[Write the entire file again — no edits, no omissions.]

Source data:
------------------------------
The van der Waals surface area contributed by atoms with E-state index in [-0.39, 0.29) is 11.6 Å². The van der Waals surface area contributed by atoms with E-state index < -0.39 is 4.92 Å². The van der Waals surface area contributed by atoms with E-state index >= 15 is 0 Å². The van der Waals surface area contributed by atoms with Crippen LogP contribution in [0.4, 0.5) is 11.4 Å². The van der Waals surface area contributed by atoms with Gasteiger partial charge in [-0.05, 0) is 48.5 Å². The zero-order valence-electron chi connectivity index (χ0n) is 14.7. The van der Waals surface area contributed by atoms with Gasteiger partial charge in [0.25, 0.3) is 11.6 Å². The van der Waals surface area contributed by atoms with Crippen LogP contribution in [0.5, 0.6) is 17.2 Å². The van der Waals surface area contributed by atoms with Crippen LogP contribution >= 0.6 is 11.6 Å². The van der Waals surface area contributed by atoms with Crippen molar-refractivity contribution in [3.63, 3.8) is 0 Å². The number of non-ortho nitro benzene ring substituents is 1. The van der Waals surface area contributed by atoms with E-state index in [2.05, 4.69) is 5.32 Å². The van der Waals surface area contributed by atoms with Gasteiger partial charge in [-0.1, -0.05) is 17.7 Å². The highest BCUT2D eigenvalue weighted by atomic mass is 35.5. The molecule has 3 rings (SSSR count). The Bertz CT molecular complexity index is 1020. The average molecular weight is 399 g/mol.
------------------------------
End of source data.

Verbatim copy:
The van der Waals surface area contributed by atoms with E-state index in [-0.39, 0.29) is 11.6 Å². The van der Waals surface area contributed by atoms with E-state index < -0.39 is 4.92 Å². The van der Waals surface area contributed by atoms with E-state index >= 15 is 0 Å². The van der Waals surface area contributed by atoms with Crippen LogP contribution in [0.4, 0.5) is 11.4 Å². The van der Waals surface area contributed by atoms with Gasteiger partial charge in [-0.05, 0) is 48.5 Å². The zero-order valence-electron chi connectivity index (χ0n) is 14.7. The van der Waals surface area contributed by atoms with Gasteiger partial charge in [0.25, 0.3) is 11.6 Å². The van der Waals surface area contributed by atoms with Crippen LogP contribution in [0.5, 0.6) is 17.2 Å². The van der Waals surface area contributed by atoms with Crippen LogP contribution >= 0.6 is 11.6 Å². The van der Waals surface area contributed by atoms with Crippen molar-refractivity contribution in [3.63, 3.8) is 0 Å². The number of non-ortho nitro benzene ring substituents is 1. The van der Waals surface area contributed by atoms with E-state index in [2.05, 4.69) is 5.32 Å². The van der Waals surface area contributed by atoms with Gasteiger partial charge in [-0.1, -0.05) is 17.7 Å². The highest BCUT2D eigenvalue weighted by atomic mass is 35.5. The molecule has 3 rings (SSSR count). The Bertz CT molecular complexity index is 1020. The average molecular weight is 399 g/mol.